For employment-based cases, VSC’s processing times mostly mirror CSC’s processing times.  The exception is L-1 intracompany transfer cases, which are taking around 3 months.

To view the processing time of other case types not discussed here, please visit:


* Please note that the processing time for an I-485 only applies to applicants whose priority dates are current.

USCIS Announces Initial H-1B Receipt Numbers

The U.S. Citizenship and Immigration Services (USCIS) has just announced that it has received approximately 5,900 H-1B petitions under the regular H-1B cap of 65,000, and that around 4,500 have been counted toward the 20,000 set aside for those with advanced U.S. degrees.  This means that USCIS continues to accept applications for initial H-1B status a week after the H-1B filing season opened up on April 1st.  This seems to be a reflection of the economy as it continues its slow improvement. 

It is interesting to note that fewer H-1B numbers have been accounted for during the first week of this cap-filing season than were received during the same timeframe last year.  However, considering that H-1B numbers for last year’s H-1B cap were available through most of January, it is logical that fewer H-1B petitions were stockpiled for an April 1st filing.

Last year’s H-1B cap for FY2011 also experience much lower demand, with H-1B numbers being available until January 26, 2011 – the FY2011 cap opened on April 1, 2010. The lower demand of the past two years is in stark contrast to the FY2009 H-1B cap when 133,000 H-1B petitions were received within the first two days of filing.  Again, the usage of H-1B numbers appears to be in direct correlation with the health of the economy.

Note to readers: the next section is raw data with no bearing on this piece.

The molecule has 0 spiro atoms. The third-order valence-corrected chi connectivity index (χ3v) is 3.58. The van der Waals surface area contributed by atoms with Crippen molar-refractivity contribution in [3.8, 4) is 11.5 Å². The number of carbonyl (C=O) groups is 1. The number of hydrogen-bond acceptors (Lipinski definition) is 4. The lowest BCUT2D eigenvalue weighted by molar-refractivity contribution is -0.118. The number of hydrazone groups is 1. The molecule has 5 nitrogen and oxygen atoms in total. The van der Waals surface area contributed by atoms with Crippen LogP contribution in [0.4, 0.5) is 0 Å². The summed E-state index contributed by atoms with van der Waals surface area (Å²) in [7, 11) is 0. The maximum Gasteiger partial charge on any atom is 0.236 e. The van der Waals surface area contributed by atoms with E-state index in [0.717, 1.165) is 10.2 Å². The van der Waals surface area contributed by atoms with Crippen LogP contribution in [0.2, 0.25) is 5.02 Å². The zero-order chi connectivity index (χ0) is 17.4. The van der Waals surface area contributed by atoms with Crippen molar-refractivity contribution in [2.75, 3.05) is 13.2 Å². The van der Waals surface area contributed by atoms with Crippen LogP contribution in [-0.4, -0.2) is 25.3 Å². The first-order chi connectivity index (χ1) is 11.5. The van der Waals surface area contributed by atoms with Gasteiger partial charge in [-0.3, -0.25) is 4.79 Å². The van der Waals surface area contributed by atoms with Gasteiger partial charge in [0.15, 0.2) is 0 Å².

In light of the announcement today, H-1B petitions will continue to be accepted by USCIS.  If the 20,000 set aside for those with advanced U.S. degrees is exhausted first, H-1B numbers for these applicants will be taken from the regular cap of 65,000.  On the day USCIS determines that sufficient petitions have been received to meet the annual limit, a random selection lottery will be conducted for all cases received on that day. Cases not selected in the lottery will be rejected.

USCIS Proposes New H-1B Pre-Registration Process

Today, the U.S. Citizenship and Immigration Services (USCIS) announced a proposal to amend its regulations to require companies filing H-1B petitions to pre-register each new cap-subject H-1B case prior to filing.  The proposed rule will be printed in the Federal Register tomorrow, March 3, 2011, and will be open for comments for 60 days.